New Jersey Domestic Violence Lawyer
Domestic violence is a serious crime. Unfortunately, in divorces, child custody disputes and in many other situations, people often try to use false or exaggerated claims of domestic violence as a weapon. The damage can be hard to undo. For this reason, if you have been wrongfully accused of domestic violence, do not plead guilty or accept a deal without first discussing your case with a New Jersey domestic violence lawyer who will protect your rights.
As a former prosecutor and experienced criminal defense attorney, Anthony J. Vecchio has years of experience in both the criminal and civil justice systems in New Jersey. He is ready to go work for you today. Contact our office right away to begin building your defense.
What Is Domestic Violence in New Jersey?
The New Jersey Prevention of Domestic Violence Act (N.J.S.A. 2C:25-19) defines “domestic violence” as the occurrence of one or more of the following 19 acts if they are inflicted on a person who the Act protects:
- Terroristic threats
- Criminal restraint
- False imprisonment
- Sexual assault
- Criminal sexual contact
- Criminal mischief
- Criminal trespass
- Criminal coercion
- Contempt of a domestic violence order
- Crimes involving the risk of death or serious physical injury
- Cyber harassment
For a crime to classify as domestic violence, there must be a prior relationship between the accused and the alleged victim. While gender and sexual orientation are irrelevant, the relationship must fall within one of these categories:
- Living together now or in the past
- Present or past dating relationship
- Having a child in common (or anticipating a child together).
Many people confuse a restraining order with a criminal charge, but these are actually different things. The standard for getting a restraining order (also sometimes called a protective order) is lower than the requirement for criminal charges. A restraining order merely demonstrates that an act of domestic violence has occurred and sets forth limited protections against future acts. A criminal charge, on the other hand, requires either a guilty plea or conviction by a jury based on proof beyond a reasonable doubt. This is a much higher standard. It also carries potential jail time and fines.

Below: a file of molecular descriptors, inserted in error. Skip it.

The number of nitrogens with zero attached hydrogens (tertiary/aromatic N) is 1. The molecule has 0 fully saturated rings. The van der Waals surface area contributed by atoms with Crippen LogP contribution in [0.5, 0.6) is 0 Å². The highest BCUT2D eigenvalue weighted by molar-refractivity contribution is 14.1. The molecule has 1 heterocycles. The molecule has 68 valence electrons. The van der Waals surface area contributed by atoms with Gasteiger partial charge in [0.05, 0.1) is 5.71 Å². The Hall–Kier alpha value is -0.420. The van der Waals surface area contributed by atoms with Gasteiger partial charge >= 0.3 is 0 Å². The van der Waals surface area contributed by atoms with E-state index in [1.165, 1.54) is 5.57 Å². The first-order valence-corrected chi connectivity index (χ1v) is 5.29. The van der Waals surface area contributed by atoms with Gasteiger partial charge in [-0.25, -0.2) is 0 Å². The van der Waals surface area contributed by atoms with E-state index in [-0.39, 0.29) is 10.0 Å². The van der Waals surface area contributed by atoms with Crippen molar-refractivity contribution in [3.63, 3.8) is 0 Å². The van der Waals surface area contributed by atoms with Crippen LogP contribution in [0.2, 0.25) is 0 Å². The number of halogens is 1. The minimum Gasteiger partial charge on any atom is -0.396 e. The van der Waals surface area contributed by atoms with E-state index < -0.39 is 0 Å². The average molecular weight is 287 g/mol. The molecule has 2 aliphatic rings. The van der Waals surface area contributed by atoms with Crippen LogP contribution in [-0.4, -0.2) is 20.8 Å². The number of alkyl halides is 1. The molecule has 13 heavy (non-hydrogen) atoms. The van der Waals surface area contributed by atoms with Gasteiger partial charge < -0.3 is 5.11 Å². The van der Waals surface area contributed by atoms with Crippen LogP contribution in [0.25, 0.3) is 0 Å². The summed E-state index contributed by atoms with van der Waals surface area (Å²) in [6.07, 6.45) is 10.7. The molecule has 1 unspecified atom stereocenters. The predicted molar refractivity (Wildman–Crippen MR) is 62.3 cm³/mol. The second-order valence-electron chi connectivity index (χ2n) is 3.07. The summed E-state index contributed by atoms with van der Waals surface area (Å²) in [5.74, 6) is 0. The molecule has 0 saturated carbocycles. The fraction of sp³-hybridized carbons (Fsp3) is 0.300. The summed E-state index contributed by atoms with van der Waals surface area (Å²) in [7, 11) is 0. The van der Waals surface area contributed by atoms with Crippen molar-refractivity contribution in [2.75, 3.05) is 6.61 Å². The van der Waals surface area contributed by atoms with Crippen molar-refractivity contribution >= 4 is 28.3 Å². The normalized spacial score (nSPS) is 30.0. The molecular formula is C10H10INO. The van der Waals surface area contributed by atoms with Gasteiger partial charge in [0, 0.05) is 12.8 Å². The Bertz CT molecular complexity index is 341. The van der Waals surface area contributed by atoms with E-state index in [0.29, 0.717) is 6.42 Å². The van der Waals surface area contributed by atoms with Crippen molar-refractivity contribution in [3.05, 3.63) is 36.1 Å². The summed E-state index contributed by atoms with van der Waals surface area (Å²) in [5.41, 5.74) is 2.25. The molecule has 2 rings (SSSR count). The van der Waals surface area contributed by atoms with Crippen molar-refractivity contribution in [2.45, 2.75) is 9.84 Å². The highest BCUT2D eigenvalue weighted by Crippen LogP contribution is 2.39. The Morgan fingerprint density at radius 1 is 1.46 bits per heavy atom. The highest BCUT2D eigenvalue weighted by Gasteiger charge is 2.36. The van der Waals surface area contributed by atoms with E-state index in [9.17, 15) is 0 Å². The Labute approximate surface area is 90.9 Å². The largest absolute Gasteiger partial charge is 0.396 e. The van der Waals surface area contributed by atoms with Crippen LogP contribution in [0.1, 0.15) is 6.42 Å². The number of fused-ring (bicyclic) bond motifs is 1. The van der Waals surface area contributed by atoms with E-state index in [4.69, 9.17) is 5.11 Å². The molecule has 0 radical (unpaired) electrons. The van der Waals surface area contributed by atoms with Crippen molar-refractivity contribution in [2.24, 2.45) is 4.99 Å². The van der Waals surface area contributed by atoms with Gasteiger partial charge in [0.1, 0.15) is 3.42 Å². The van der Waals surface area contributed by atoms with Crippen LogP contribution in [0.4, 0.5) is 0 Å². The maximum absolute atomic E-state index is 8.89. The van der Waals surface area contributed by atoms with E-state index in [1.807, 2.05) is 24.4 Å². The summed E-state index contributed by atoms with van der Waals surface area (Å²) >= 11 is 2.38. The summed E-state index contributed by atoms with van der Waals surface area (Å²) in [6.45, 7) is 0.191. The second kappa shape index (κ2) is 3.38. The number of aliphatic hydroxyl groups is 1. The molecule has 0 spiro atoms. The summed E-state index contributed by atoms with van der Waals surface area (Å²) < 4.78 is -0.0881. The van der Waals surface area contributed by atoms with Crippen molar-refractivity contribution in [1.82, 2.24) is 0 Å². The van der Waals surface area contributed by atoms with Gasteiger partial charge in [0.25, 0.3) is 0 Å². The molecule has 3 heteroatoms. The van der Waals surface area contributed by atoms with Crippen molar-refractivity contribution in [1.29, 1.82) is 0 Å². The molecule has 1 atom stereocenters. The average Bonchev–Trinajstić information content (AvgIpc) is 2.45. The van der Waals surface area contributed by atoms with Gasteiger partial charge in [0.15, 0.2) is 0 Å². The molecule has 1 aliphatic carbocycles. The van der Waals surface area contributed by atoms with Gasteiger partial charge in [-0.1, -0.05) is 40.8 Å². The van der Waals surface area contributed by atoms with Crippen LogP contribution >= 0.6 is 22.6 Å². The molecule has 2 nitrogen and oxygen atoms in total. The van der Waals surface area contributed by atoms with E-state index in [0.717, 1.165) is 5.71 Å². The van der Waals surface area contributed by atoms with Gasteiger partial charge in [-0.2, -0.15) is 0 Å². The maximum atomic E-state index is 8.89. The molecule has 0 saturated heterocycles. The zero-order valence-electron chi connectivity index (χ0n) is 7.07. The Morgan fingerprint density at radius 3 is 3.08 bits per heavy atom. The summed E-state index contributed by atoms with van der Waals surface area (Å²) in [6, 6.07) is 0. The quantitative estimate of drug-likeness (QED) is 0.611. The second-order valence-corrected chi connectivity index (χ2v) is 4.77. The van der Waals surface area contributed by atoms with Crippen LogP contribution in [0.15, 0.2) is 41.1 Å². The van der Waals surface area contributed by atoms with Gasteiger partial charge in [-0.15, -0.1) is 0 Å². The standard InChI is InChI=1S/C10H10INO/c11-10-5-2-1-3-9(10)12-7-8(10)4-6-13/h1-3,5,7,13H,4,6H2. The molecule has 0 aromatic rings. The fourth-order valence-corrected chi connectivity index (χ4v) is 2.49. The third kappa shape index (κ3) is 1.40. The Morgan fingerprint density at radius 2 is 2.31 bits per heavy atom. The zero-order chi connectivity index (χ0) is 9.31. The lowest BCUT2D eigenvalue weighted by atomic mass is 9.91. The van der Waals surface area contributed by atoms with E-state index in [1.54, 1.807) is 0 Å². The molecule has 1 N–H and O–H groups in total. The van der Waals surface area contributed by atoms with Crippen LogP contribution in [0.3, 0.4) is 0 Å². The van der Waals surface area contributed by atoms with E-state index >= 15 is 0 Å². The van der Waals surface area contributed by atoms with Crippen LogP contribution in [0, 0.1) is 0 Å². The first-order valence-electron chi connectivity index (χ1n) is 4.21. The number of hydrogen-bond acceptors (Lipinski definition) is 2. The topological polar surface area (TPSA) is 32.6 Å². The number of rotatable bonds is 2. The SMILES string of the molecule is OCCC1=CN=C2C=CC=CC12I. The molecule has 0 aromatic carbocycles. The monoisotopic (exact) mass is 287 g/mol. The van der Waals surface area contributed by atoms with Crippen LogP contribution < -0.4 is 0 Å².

You can find basic information about domestic violence charges in New Jersey through the New Jersey Courts website. However, given the consequences you face if you are convicted of a domestic violence charge, you should never try to represent yourself. Instead, contact Anthony J. Vecchio. Our legal team will work hard to protect your rights and your future.
How Does the Restraining Order Process Work in New Jersey?
Domestic violence allegations usually come up during domestic relations cases. After an accuser makes a formal allegation, a court staff member will interview him or her. The goal is to screen accusations in order to ensure they meet New Jersey’s definition of domestic violence. Next, the case may pass through two stages:
Temporary Restraining Order (TRO)
The accuser will go to a hearing before a judge. The accused is not entitled to any notice, and he or she is not required to attend. This is why the hearing is called “ex parte.” If the judge believes that the accusation is reasonably credible, the judge will enter a temporary restraining order. The court will then send this order to local law enforcement to hand-deliver it to the accused.
Final Restraining Order (FRO)
After entering the TRO, the judge will set the matter for a final hearing to occur within 10 days. At this hearing, the accused can fight the allegations. That is why it is absolutely critical to have an attorney and appear at this hearing if you are facing an FRO. Otherwise, your accuser could say just about anything about you – and it would all go unchallenged.
If the judge decides there is insufficient evidence to issue an FRO, then the matter will be discontinued, and the TRO will expire. However, if the judge agrees with the accuser and enters an FRO, the accused stands to lose a lot.
Here are just a few examples of things a judge can order:
- You may be prohibited from going on the accuser’s property (even if it is your home)
- Prohibit you from going to your accuser’s workplace
- Prevent from having any communication or contact with the accuser